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Analysts on Chinese Apps Ban: India to Lose Revenue, Jobs, Major Economic Dent for China

© REUTERS / Danish SiddiquiTikTok logo on a mobile phone screen
TikTok logo on a mobile phone screen - Sputnik International
New Delhi (Sputnik): In a bid to protect national security, the Indian government released an official list of 59 banned Chinese smartphone apps including TikTok, ShareIt and UC Browser. The move comes after violent border skirmishes killed at least 20 Indian soldiers in Galwan.

India’s decision to ban dozens of Chinese apps is bound to have repercussions affecting India itself, as well as China; technology experts say.

Indian industry analysts believe this could include job losses for people working for the app companies. India is also bound to lose a small chunk of revenue from the telecom companies that powered the apps via their high speed internet networks.

“Who made money out of promotions from there apps will be jobless. But it’s a miniscule hiccup because there is no girth of similar apps and many of them from Indian origin as well,” senior cyber security expert Achen Jhaker told Sputnik.

For China however, the ban could result in a substantial losses not only in terms of revenue but in terms of market reputation.

“As the second largest populated country with one of the highest number of mobile phone users we have the power to make an economic dent by banning so many Chinese apps. For an example over 20 percent of TikTok’s global users are based in India. Now that India has banned these applications, their parent Chinese companies are bound to lose a large portion of their subscribers directly and indirectly, this would in-turn upset their investors and stake holders,” Jhaker added.

Out of the wide array of social networking, browsing and shopping apps banned by India, TikTok, SheIn, ShareIt and UC Browser have millions of Indian users. Chinese smartphone brand Xiaomi  also sells its products bundled with MI apps, many of which are also now banned.

Many of the Chinese apps have gained significant reach over the last few years with hundreds of millions of installs in India.

"With the ongoing geopolitical issue compounded with weaker macroeconomic climate and government thinking the reach to be a security threat has led to this decision of retaliating in a way which is easier and more effective. However, India is the largest scalable and growth market for these apps outside China and a mid-to-long term revenue potential as their apps or platforms mature along with user base which get more entrenched,” Neil Shah, Vice President, CounterPoint research told Sputnik.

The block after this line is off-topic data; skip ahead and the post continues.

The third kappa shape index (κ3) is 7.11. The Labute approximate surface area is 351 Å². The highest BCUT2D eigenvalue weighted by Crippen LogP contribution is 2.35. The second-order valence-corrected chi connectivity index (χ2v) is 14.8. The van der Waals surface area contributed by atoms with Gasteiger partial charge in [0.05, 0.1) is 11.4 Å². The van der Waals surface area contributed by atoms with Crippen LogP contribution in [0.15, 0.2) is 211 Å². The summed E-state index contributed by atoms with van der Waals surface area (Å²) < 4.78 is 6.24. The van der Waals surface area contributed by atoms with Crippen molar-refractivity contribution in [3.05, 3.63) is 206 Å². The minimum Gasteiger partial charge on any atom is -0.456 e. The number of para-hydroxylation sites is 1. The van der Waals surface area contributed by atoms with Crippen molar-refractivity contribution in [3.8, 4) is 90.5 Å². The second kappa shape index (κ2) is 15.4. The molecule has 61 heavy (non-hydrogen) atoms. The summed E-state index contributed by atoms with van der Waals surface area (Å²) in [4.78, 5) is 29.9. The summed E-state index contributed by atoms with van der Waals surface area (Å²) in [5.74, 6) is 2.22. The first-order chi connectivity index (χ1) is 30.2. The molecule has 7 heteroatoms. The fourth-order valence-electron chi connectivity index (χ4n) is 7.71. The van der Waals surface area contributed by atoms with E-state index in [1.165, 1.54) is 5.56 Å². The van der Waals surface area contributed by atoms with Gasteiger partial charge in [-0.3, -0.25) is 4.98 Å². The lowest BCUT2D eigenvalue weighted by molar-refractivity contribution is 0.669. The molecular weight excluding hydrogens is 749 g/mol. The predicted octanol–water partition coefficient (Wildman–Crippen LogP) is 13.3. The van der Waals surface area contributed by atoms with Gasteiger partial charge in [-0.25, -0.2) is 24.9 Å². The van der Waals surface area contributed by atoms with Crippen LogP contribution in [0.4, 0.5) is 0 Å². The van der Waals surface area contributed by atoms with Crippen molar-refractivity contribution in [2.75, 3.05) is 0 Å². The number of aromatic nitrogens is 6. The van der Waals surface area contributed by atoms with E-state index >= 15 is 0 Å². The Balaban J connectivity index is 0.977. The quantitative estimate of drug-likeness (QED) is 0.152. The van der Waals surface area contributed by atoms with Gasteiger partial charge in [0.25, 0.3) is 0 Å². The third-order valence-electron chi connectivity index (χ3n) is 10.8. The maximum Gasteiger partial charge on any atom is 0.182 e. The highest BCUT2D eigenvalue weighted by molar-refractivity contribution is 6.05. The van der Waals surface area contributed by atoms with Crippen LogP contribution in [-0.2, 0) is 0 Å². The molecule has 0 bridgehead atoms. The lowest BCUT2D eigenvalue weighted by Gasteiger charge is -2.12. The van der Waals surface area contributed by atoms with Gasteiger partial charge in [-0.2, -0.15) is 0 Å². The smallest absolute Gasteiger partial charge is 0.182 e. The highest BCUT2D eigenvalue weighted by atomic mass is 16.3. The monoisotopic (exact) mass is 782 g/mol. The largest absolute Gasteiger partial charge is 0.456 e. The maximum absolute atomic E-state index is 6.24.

Jhaker noted that the IP addresses of these server-based banned apps will soon be in the blacklisted database, so that they become unusable in India. The apps will not disappear from devices, but they will not be able to fetch data and operate in India anymore.

“Google PlayStore and Apple’s AppStore have already started to remove them from their portals so no more new downloads will happen. For the time being the users who have been using these apps may be able to use them but it’s just a matter of days, before a total blockage happens,” the cyber security expert added.

Following recent clashes along the Line of Actual Control  in Ladakh, India saw a 300 percent jump in hack attacks backed by China-supported hackers, Cyfirma, a Singapore-based cyber research firm, alleged in a recent report.

Chinese brands like Xiaomi and TikTok were traced to be tracking location and incognito search histories of their users in India using illegal means such as SIM-tapping; a high level official of India's Information and Technology department told Sputnik while justifying the decision of banning the app. 

India’s drastic app-ban decision has triggered “strong concerns” in China, which is now “verifying” the situation.

"China is strongly concerned," Indian news agency ANI quoted the Chinese Foreign Ministry spokesperson Zhao Lijian as saying on Tuesday.

Earlier this month, after the #BoycottMadeinChina movement gathered momentum in India’s social networking space, China’s state run media Global Times had reported that India could be staring at a “punishment” over the prevailing “anti-China sentiment” in the country.

Indian IT Minister Ravi Shankar Prasad, via a tweet, explained that the step is to protect the data and privacy of Indian citizens.

​“So far it looks since it is centred around national security and sovereignty, the ban would be difficult to be overturned in near term,” Shah added. Whether the ban will be permanent is unclear.

Meanwhile, people who were earning a living through Chinese apps like TikTok are trying to lift each other’s spirit on social media. India’s atmosphere in the media biz has remained gloomy lately after Bollywood actor Sushant Singh Rajput and TikTok star Siya Kakkar died by apparent suicide. Both cases sparked discussions on mental health awareness.

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"In light of the law on blocking under Section 69A of the IT Act and IT Rules, 2009, we believe that all these services should be given a reasonable chance to represent themselves before the government to demonstrate their compliance and security standards," Vineet Kumar, Founder of Indian think tank, Cyberpeace Foundation told Sputnik. 


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